Changes in albedo and in the partitioning of turbulent heat fluxes are essential in determining the temperature effect of forestation. The dominant influence of albedo decrease is evident in winter and spring over northern Europe as illustrated for instance by the quasilinear inter-model relationship between the magnitude of changes in albedo and in 2 m temperature over Scandinavia in spring (Fig. 11a). The role of turbulent heat fluxes partitioning can be illustrated by examining changes in evaporative fraction (EF), calculated as the ratio between latent heat and the sum of latent and sensible heat. The advantage of using EF instead of latent heat flux is that the former provides a metric relatively independent of albedo change (since albedo change does influence the magnitude of turbulent heat fluxes through changes in available energy). Taking the example of Scandinavia in summer (Fig. 11b), it appears that there is a relatively linear relationship between changes in temperature and in EF. In other words, models showing a decrease in EF following forestation tend to simulate a warming and models showing an increase in EF simulate a cooling.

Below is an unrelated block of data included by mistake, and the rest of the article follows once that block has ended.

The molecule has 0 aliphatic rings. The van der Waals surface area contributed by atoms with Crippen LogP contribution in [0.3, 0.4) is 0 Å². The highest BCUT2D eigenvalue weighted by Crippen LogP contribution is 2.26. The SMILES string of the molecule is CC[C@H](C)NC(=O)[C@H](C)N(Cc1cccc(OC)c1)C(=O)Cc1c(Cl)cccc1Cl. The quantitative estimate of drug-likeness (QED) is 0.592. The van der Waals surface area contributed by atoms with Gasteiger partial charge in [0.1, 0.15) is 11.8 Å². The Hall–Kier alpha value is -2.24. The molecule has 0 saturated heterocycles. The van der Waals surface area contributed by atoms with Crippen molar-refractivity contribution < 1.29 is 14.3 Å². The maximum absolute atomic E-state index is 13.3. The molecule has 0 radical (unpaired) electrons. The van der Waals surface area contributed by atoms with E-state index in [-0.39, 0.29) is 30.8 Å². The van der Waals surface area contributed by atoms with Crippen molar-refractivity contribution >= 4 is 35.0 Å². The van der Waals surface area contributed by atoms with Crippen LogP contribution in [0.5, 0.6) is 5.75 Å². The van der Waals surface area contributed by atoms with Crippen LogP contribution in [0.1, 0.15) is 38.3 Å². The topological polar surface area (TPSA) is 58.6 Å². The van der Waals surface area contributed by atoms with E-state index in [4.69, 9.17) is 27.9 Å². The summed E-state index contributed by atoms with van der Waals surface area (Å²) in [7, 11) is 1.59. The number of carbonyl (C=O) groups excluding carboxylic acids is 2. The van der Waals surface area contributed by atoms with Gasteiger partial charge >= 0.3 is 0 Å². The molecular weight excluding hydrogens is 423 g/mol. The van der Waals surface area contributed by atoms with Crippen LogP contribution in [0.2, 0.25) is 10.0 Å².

Figure 11Illustrative relationships between changes (FOREST minus GRASS) in 2 m temperature and albedo in spring (a) and between changes in 2 m temperature and EF (evaporative fraction) in summer (b) for Scandinavia.